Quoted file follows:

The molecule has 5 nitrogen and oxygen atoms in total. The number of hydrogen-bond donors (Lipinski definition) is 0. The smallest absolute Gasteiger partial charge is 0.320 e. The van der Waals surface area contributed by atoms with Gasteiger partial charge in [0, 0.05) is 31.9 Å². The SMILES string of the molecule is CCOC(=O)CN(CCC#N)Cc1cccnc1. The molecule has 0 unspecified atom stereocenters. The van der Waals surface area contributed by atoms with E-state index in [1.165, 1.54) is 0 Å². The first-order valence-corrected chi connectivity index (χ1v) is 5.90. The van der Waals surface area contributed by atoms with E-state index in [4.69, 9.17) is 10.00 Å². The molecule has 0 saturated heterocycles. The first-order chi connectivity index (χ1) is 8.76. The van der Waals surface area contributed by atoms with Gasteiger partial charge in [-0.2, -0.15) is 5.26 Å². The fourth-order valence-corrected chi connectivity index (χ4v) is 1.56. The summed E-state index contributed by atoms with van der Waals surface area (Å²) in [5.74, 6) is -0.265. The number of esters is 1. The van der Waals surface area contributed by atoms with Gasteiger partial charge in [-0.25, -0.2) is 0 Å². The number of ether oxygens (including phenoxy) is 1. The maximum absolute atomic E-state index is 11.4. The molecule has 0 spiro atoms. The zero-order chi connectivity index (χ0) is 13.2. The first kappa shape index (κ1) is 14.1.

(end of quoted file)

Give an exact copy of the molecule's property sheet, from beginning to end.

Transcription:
The molecule has 5 nitrogen and oxygen atoms in total. The number of hydrogen-bond donors (Lipinski definition) is 0. The smallest absolute Gasteiger partial charge is 0.320 e. The van der Waals surface area contributed by atoms with Gasteiger partial charge in [0, 0.05) is 31.9 Å². The SMILES string of the molecule is CCOC(=O)CN(CCC#N)Cc1cccnc1. The molecule has 0 unspecified atom stereocenters. The van der Waals surface area contributed by atoms with E-state index in [1.165, 1.54) is 0 Å². The first-order valence-corrected chi connectivity index (χ1v) is 5.90. The van der Waals surface area contributed by atoms with E-state index in [4.69, 9.17) is 10.00 Å². The molecule has 0 saturated heterocycles. The first-order chi connectivity index (χ1) is 8.76. The van der Waals surface area contributed by atoms with Gasteiger partial charge in [-0.2, -0.15) is 5.26 Å². The fourth-order valence-corrected chi connectivity index (χ4v) is 1.56. The summed E-state index contributed by atoms with van der Waals surface area (Å²) in [5.74, 6) is -0.265. The number of esters is 1. The van der Waals surface area contributed by atoms with Gasteiger partial charge in [-0.25, -0.2) is 0 Å². The number of ether oxygens (including phenoxy) is 1. The maximum absolute atomic E-state index is 11.4. The molecule has 0 spiro atoms. The zero-order chi connectivity index (χ0) is 13.2. The first kappa shape index (κ1) is 14.1.